Alleviating anxiety in children with cancer facing radiotherapy : The creation of a serious game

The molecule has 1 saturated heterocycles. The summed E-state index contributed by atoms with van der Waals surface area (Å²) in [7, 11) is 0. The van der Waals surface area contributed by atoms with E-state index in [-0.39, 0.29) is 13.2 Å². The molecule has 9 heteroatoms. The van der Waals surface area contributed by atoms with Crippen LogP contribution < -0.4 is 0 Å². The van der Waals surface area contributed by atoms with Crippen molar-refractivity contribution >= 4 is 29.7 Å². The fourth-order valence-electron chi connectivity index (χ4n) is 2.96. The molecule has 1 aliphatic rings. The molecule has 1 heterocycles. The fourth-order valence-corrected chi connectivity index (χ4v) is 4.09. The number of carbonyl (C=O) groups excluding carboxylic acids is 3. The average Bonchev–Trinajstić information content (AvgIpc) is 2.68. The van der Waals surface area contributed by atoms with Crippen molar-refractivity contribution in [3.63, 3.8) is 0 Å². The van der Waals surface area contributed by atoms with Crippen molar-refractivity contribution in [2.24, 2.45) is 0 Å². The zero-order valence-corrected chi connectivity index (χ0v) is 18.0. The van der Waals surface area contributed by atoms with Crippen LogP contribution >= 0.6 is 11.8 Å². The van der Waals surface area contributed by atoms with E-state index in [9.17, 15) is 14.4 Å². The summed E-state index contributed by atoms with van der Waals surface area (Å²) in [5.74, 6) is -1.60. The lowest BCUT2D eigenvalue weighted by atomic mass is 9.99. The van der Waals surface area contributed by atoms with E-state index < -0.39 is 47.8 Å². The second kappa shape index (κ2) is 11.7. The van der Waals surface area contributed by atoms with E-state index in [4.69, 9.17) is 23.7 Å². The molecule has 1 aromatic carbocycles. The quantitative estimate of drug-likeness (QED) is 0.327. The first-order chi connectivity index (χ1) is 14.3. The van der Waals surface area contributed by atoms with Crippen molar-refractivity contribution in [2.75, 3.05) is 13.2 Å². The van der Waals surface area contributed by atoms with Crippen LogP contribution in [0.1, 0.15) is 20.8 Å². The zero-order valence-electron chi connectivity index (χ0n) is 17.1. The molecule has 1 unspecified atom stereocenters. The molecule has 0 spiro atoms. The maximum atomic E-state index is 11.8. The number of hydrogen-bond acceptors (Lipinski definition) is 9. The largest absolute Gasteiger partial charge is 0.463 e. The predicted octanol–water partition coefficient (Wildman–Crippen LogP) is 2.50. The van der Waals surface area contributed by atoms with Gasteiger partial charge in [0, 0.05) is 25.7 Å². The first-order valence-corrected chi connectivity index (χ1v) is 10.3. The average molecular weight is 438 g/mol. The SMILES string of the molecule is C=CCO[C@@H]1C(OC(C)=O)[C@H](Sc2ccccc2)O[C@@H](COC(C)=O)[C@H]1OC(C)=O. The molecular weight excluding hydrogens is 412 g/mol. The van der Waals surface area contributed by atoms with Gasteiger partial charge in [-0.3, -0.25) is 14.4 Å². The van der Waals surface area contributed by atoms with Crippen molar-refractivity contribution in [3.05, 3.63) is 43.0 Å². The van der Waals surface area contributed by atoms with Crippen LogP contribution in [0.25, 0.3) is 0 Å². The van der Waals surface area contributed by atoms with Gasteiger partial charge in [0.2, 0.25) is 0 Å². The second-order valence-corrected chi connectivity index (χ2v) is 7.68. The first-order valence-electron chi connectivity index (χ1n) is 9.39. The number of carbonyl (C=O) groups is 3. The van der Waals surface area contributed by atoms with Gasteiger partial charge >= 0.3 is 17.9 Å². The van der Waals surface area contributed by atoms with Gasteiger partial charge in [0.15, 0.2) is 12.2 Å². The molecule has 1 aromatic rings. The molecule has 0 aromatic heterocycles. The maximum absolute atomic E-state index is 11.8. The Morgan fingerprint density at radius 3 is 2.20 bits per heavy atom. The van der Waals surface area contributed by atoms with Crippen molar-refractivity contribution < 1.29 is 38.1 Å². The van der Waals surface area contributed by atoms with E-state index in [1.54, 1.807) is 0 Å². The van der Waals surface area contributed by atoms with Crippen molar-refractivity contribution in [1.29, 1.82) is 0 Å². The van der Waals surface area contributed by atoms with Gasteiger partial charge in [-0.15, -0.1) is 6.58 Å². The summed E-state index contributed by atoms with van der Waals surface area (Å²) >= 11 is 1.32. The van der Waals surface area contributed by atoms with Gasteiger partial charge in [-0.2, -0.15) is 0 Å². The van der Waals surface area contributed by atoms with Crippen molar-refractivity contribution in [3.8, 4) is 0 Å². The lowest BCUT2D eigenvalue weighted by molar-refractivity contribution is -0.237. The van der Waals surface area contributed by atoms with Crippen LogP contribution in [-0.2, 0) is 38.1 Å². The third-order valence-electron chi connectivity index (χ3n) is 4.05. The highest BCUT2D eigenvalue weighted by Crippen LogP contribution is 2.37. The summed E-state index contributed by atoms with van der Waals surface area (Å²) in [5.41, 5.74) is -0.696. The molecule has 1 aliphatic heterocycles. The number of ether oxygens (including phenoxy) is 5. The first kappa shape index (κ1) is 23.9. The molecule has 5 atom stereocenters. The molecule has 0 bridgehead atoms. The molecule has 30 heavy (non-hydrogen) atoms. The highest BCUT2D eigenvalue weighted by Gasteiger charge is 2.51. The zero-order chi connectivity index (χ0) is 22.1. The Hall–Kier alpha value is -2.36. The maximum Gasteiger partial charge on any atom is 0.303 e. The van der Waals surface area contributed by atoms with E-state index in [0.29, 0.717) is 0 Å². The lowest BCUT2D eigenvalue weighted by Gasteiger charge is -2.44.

Abstract: Children undergoing radiotherapy (RT) can experience anxiety, and explaining the procedure through a serious game could be a means to alleviate anxiety. Children have the right to take part in research that concerns them. Through co-creation stakeholders can be part of the process and thereby ensure that the developed product is suitable for the end users. The overarching aim was to investigate the developmental process of a serious game about RT, with a focus on the influence of co-creation, the feasibility of the game, and the game’s effects on self-rated anxiety by children undergoing RT.The thesis consists of four studies, where the first three describes the developmental process of the serious game from different aspects. Study I describes the children’s and their parents’ contributions to the game development based on data from interviews, audio recordings from workshops, and filmed gameplay. Nine children participated, 7 to 10 years old. Study II describes the experiences of seven parents who participated in the first study through interviews. Study III consist of interviews made with thirteen researchers, game designers and hospital staff. The interviews describe the participants’ experiences of taking part in the developmental process of the game. In study IV, reach and acceptability of the game was tested through a feasibility study at one clinic. . It was a randomized pilot, waiting list based study where 22 children participated. Analyses were performed by thematic analysis (Study I and III), content analysis (Study II) and statistical calculations (Study IV).The results showed that every participant involved in the development of the game contributed to the process. The method used in study I can be applied by researchers to co-create serious games with children. The children were active participants and had a consulting and informative role in the development, and their participation led to numerous changes. The interdisciplinary work was challenging but with ample time and an open climate it worked. A majority of children reported anxiety at the start of RT. In conclusion, the children’s participation impacted the game’s design and its content. The children’s abilities to participate in workshops was affected by their disease. Not all of the feasibility criteria set for study IV were reached. There were too few participants enrolled in the study to conclusively answer if the game had an effect on self-reported anxiety.